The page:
psw696

Paul’s Security Weekly Episode #696 – May 27, 2021

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1. Polarity’s Power-up Sessions, Add an Ability in 15 Minutes – 06:00 PM-06:45 PM

Announcements

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Description

Training is critical but it is tough to break away from the day to day. Polarity is running free 15 minute training sessions that leverage our community edition to leave you with a new ability to automate search and save time. Examples include, how to write basic regular expressions, how to find exploit code faster, basics of cyberchef, or how to read a malware sandbox report.

Segment Resources:

Sign up page: https://polarity.io/ctt/
Past 15min session with GreyNoise: https://youtu.be/sEWQbRU4Duc
Teaser for future session on searching malware sandboxes: https://youtu.be/qo3GxeVSdGg
Teaser for future session on searching for exploit code: https://youtu.be/mGcA8_8dPfg
Teaser for future session on searching for YARA rules: https://youtu.be/Fx8d_fIeFy8

Guest(s)

Paul Battista

Paul Battista – CEO & Founder at Polarity

@paulbattista

Paul Battista is CEO and Co-Founder of Polarity.io. Prior to Polarity, Paul was an intelligence officer for the United States Government and participated in all elements of the intelligence cycle from planning operations through dissemination to senior policy makers in the White House. Before his government service, Paul was a senior engineer for Aetna Inc., a penetration tester, and incident responder for multiple fortune 100 customers.

Hosts

LarryPesce

Larry Pesce

@haxorthematrix

Principal Managing Consultant and Director of Research & Development at InGuardians

LeeNeely

Lee Neely

@lelandneely

Senior Cyber Analyst at Lawrence Livermore National Laboratory

PaulAsadoorian

Paul Asadoorian

@securityweekly

Founder at Security Weekly

2. Cybersecurity Canon – 07:00 PM-07:45 PM

Announcements

  • Security Weekly is more than happy to announce that we will be at InfoSec World 2021 IN PERSON October 25th-27th, 2021! This year, our annual partnership with InfoSec World is extra special, as we are both business units under the CyberRisk Alliance brand! What does that mean for Security Weekly listeners & InfoSec World attendees? You will get to see and hear from many of the Security Weekly team at the event AND you will save 20% off on your world pass! Visit https://securityweekly.com/isw2021 to register using our discount code!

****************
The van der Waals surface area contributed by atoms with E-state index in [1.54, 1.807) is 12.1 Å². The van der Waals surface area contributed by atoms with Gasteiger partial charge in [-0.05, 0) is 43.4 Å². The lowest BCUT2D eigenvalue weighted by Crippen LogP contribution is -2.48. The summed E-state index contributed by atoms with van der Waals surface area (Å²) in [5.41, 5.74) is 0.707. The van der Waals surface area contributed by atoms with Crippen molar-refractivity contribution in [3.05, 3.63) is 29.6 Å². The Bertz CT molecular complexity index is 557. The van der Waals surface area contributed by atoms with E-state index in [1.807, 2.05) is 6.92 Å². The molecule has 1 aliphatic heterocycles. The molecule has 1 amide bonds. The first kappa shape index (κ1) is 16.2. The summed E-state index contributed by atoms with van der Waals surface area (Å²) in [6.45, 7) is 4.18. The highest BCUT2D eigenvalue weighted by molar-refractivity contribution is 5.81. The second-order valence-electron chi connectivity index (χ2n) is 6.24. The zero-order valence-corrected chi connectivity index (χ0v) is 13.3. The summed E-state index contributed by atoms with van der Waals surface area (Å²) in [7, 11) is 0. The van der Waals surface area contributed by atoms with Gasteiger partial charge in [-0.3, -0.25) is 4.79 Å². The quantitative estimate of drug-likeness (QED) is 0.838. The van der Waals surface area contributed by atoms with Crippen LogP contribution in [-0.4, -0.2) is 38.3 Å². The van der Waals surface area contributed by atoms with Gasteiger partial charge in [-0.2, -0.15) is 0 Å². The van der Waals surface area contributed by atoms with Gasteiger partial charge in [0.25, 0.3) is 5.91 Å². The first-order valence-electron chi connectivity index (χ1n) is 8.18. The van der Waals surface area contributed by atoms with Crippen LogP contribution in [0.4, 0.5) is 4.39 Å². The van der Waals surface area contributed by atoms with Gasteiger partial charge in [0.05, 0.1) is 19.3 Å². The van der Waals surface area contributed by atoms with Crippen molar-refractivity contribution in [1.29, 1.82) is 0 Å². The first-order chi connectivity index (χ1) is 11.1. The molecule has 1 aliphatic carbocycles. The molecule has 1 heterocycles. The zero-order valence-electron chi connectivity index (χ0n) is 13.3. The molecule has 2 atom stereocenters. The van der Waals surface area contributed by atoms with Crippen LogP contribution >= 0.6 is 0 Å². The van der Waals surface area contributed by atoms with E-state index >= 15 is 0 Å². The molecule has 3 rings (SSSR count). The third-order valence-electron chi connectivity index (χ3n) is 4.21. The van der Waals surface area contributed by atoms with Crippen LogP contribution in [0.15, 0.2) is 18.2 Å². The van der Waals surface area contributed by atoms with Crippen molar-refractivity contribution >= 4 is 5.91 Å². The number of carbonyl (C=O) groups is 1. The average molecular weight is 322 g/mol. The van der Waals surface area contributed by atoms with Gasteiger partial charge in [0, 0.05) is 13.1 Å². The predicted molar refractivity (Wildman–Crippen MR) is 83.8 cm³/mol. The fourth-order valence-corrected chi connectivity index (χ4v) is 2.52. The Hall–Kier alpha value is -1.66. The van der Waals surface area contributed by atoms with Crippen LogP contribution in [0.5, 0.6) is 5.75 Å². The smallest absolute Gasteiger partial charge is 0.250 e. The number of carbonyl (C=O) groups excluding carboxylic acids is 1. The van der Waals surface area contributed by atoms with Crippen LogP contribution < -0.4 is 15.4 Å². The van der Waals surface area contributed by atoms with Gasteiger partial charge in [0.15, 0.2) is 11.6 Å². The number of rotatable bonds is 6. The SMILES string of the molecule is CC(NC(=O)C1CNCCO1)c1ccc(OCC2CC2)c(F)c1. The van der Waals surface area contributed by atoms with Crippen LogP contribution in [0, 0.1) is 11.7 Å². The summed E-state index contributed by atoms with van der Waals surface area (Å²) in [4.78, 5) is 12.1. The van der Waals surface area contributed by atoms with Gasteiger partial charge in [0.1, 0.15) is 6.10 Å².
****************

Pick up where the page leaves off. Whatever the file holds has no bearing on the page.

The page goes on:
Description

Rick Howard joins to talk about his Cybersecurity Canon project, the rock and roll hall of fame for Cybersecurity literature! The Cybersecurity Canon Committee has announced it’s hall of winners for 2021.

Segment Resources:

https://icdt.osu.edu/cybercanon

Guest(s)

Rick Howard

Rick Howard – CSO at The CyberWire

@raceBannon99

Rick is the Chief Analyst, Chief Security Officer, and Senior Fellow at The CyberWire, a cybersecurity podcasting network. His prior jobs include the Palo Alto Networks CSO, the TASC CISO, the iDefense GM (A commercial cyber threat intelligence service at Verisign,) the Counterpane Global SOC Director (one of the original MSSPs), and the Commander of the U.S. Army’s Computer Emergency Response Team where he coordinated network defense, network intelligence and network attack operations for the Army’s global network. He was one of the founding players that created the Cyber Threat Alliance (an ISAC for security vendors) and he also created and still runs the Cybersecurity Canon; a Rock & Roll Hall of Fame for cybersecurity books. Rick holds a Master of Computer Science degree from the Naval Postgraduate School and an engineering degree from the US Military Academy. He also taught computer science at the Academy from 1993 to 1999. He has published many academic papers on technology, security, and risk and has contributed as an executive editor to two books: “Cyber Fraud: Tactics, Techniques and Procedures” and “Cyber Security Essentials.”